In this tutorial, we will go over the basics of Masking in FilmoraPro. We will learn how to create different shaped masks and how to edit them.
What Is a Mask
A mask on a layer is a shape that will isolate a section of a layer that will be visible from the other section which will not be visible. It can be used to create different effects, so let’s see how we can create them.
How To Use Masking
To apply a Mask, we will select the clip we want to apply it to. The masking tools are in the viewer panel next to the Selection tool. In FilmoraPro, whenever we see this small arrow in the corner of an icon, we can click and hold on it & more options will dropdown.
Here, we have different shapes for masking. Then we will select the Rectangle Mask tool on the Viewer panel. Now, we can draw a rectangle in the view.
If we hold the Shift key while drawing, the mask will be a perfect square. And if we hold the Alt key, instead of scaling from the corner, the shape will scale from the center.
This is useful to start drawing the mask from the center of the subject. The part of a layer that is inside the rectangle will be visible while the rest of the clip will become transparent.
The mask will appear in the Control Panel. If we deactivate it, the mask will stop affecting the clip. We can still edit the points on the shape of the mask while seeing the complete video. If you click on the dot-like icon, it will invert the affected section of the mask.
If we select the ellipse mask when we click and draw, we'll be drawing an elliptical mask. With this shape, we can also use Alt or Shift keys.
The freehand mask tool will let us draw a personalized shape mask or edit the shape of the masks that are already drawn on the clip.
To draw a new shape, we can click on the Viewer to create points. Each new point will be connected with the previous one with a straight line. If we click and drag, we'll be creating a Bezier which makes a curved line.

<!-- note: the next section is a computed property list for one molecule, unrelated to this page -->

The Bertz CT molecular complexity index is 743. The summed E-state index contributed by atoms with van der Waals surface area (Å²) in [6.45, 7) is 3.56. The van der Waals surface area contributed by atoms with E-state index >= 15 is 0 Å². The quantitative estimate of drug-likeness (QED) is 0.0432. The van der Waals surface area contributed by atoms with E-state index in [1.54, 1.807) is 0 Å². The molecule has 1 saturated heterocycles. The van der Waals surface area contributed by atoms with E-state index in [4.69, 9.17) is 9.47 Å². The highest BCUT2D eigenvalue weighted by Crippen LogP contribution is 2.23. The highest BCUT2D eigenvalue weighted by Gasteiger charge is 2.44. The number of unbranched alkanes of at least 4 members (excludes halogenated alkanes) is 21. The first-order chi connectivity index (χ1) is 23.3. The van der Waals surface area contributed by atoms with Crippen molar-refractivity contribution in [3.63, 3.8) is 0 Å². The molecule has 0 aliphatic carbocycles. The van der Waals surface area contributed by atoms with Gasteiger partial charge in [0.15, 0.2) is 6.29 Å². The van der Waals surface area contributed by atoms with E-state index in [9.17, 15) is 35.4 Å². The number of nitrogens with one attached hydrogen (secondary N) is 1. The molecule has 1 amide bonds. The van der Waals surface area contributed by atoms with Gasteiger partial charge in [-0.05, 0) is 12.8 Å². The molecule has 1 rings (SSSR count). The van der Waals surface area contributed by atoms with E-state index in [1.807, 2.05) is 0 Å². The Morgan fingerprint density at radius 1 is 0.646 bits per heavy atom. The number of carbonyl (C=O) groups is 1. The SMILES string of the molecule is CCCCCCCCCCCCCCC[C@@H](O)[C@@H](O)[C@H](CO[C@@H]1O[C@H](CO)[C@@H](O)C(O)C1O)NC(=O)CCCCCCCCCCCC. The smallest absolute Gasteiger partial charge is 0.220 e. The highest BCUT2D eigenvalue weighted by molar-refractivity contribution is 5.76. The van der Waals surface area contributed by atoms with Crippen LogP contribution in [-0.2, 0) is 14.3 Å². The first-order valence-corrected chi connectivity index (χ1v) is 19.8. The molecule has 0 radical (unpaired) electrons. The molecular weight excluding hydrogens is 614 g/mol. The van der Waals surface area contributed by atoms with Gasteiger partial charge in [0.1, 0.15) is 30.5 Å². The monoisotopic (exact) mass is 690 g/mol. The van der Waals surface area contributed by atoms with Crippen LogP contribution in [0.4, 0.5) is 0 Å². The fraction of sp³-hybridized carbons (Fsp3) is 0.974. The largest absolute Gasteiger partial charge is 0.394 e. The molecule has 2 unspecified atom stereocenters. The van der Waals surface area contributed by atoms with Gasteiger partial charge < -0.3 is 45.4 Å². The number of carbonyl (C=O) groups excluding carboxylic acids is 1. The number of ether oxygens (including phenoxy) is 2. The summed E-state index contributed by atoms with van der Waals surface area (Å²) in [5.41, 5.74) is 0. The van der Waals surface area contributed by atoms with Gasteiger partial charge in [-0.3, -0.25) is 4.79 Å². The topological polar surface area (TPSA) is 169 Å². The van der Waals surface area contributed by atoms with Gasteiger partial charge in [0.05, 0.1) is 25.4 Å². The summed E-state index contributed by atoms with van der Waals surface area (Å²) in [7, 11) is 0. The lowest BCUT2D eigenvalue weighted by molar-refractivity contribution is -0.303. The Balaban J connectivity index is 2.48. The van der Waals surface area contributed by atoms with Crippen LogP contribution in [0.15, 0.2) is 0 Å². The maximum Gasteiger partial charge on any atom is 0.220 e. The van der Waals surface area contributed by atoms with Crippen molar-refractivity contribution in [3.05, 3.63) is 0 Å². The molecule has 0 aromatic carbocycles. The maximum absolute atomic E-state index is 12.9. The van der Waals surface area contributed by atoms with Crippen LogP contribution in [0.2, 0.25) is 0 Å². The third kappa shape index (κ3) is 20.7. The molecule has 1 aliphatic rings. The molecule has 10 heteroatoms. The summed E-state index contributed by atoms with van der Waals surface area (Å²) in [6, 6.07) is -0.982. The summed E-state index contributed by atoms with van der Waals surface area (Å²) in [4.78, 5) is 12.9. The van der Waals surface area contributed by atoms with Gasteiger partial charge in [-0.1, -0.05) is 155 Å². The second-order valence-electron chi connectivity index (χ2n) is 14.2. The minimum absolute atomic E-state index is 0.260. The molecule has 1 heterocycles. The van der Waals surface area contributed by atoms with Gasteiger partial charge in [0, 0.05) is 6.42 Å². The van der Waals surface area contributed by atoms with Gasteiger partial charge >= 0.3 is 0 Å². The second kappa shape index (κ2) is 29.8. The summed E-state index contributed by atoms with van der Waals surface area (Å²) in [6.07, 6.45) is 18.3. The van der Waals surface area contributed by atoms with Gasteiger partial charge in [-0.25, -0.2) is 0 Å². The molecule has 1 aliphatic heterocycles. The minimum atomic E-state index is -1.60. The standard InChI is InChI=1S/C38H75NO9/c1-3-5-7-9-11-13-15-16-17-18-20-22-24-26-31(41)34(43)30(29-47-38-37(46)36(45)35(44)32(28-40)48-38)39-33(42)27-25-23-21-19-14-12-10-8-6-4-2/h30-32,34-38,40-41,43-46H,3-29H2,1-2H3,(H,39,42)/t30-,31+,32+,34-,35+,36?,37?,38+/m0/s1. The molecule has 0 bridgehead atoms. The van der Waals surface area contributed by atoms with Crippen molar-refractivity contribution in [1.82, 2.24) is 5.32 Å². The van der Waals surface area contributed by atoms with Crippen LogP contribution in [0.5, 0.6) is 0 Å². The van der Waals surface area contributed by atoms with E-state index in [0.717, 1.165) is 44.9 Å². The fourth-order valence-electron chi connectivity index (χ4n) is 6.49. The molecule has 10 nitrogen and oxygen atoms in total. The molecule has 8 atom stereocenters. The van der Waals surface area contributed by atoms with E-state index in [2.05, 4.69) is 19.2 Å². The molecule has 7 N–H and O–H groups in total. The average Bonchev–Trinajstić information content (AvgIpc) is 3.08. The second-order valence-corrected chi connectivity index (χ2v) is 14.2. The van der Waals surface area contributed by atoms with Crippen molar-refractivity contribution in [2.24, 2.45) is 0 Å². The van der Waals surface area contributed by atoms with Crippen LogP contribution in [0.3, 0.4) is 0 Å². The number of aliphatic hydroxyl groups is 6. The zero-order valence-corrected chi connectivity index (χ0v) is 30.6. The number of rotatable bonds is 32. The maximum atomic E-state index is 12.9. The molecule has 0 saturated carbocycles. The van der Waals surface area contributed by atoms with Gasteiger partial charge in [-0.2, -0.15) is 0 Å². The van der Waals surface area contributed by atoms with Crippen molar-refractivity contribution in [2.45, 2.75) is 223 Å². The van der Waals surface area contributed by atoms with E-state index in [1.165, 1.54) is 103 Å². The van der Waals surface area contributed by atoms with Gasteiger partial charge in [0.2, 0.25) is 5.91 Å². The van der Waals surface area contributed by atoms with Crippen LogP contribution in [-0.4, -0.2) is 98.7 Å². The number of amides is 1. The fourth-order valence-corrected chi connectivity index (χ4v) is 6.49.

We can finish creating our mask by clicking on the first point that we made. This will make the mask active and it will start affecting the clip.
Edit the Mask
The Masking tool will be in Edit Mode whenever the mask is selected. To edit a mask with the same tool, we can click on any point to select it and then move it around.
If it's a Bezier point, we can click and drag from the circles to adjust the tangent of the curve.
If we right-click on the point and select Unlock Curve, we'll have a different tangent for each side of the point. And if we change it to linear, the point will not have a curve.
To add new points, we can click on the line. We can draw a rectangle on the screen to select multiple points.
Or we can hold Shift to select the points we want to add to our selection. When more than one point is selected, the white rectangle will let us scale that selected section of the mask. You can also move them. Right-click and invert the selection or select all of the points to move them.
To delete a selected point, we can right-click it and click on Remove. But if we click on Reset, the point will move back to its original position.
If we go to the Control Panels, we can adjust more settings of the mask.
- For the Shape Settings, the Expansion will expand or contract the mask without changing the shape or position of the points.
- The Feather Strength will blur the edges of the mask. This feature helps us to blend the mask to the clip with the background. It can blur from inside the mask, the outside, or both.
- Roundness will turn a linear shape into a curved one without affecting the points.
Do Some More Transformation
In the Transform menu, the path option will add keyframes to animate the shape of the mask over time. We can also adjust and animate all the regular transformations including Opacity, Anchor Point, Position, Scale, and Rotation.
We can also transform these Settings in the Viewer with the selection tool.
If we select the Mask, we'll see a bounding box around the shape. We can drag it to change its position. From the white squares, we can also scale it. And if we hold Alt, we can rotate it.
Finally, we can change the position of the anchor point of the mask by holding Shift or right-click on it to center the Anchor Point.
An information box on how to edit will appear if we hover our mouse over the corners or the Anchor Point.
So, this is the basics of FilmoraPro Masking techniques. To learn more, don’t forget to check out our other tutorials in the series.